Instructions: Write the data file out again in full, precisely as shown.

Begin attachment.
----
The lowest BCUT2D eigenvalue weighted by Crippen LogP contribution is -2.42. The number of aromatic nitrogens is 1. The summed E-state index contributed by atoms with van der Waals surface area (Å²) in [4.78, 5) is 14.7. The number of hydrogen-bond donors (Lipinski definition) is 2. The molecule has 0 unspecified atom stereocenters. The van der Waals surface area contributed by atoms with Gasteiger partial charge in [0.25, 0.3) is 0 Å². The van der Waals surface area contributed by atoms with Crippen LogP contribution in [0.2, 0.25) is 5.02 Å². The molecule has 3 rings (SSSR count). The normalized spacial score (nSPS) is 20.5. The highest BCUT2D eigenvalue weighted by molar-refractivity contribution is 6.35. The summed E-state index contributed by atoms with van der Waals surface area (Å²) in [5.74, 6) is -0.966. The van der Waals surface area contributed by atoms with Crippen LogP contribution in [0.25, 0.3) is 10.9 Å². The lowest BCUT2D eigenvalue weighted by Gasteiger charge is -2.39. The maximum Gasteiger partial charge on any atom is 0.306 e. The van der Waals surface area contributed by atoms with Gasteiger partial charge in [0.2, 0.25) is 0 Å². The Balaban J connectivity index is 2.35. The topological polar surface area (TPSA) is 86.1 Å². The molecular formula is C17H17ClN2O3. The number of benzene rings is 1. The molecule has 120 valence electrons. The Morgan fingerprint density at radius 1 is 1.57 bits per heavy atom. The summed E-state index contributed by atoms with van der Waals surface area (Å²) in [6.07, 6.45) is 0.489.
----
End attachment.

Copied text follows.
The lowest BCUT2D eigenvalue weighted by Crippen LogP contribution is -2.42. The number of aromatic nitrogens is 1. The summed E-state index contributed by atoms with van der Waals surface area (Å²) in [4.78, 5) is 14.7. The number of hydrogen-bond donors (Lipinski definition) is 2. The molecule has 0 unspecified atom stereocenters. The van der Waals surface area contributed by atoms with Gasteiger partial charge in [0.25, 0.3) is 0 Å². The van der Waals surface area contributed by atoms with Crippen LogP contribution in [0.2, 0.25) is 5.02 Å². The molecule has 3 rings (SSSR count). The normalized spacial score (nSPS) is 20.5. The highest BCUT2D eigenvalue weighted by molar-refractivity contribution is 6.35. The summed E-state index contributed by atoms with van der Waals surface area (Å²) in [5.74, 6) is -0.966. The van der Waals surface area contributed by atoms with Crippen LogP contribution in [0.25, 0.3) is 10.9 Å². The lowest BCUT2D eigenvalue weighted by Gasteiger charge is -2.39. The maximum Gasteiger partial charge on any atom is 0.306 e. The van der Waals surface area contributed by atoms with Gasteiger partial charge in [0.2, 0.25) is 0 Å². The Balaban J connectivity index is 2.35. The topological polar surface area (TPSA) is 86.1 Å². The molecular formula is C17H17ClN2O3. The number of benzene rings is 1. The molecule has 120 valence electrons. The Morgan fingerprint density at radius 1 is 1.57 bits per heavy atom. The summed E-state index contributed by atoms with van der Waals surface area (Å²) in [6.07, 6.45) is 0.489.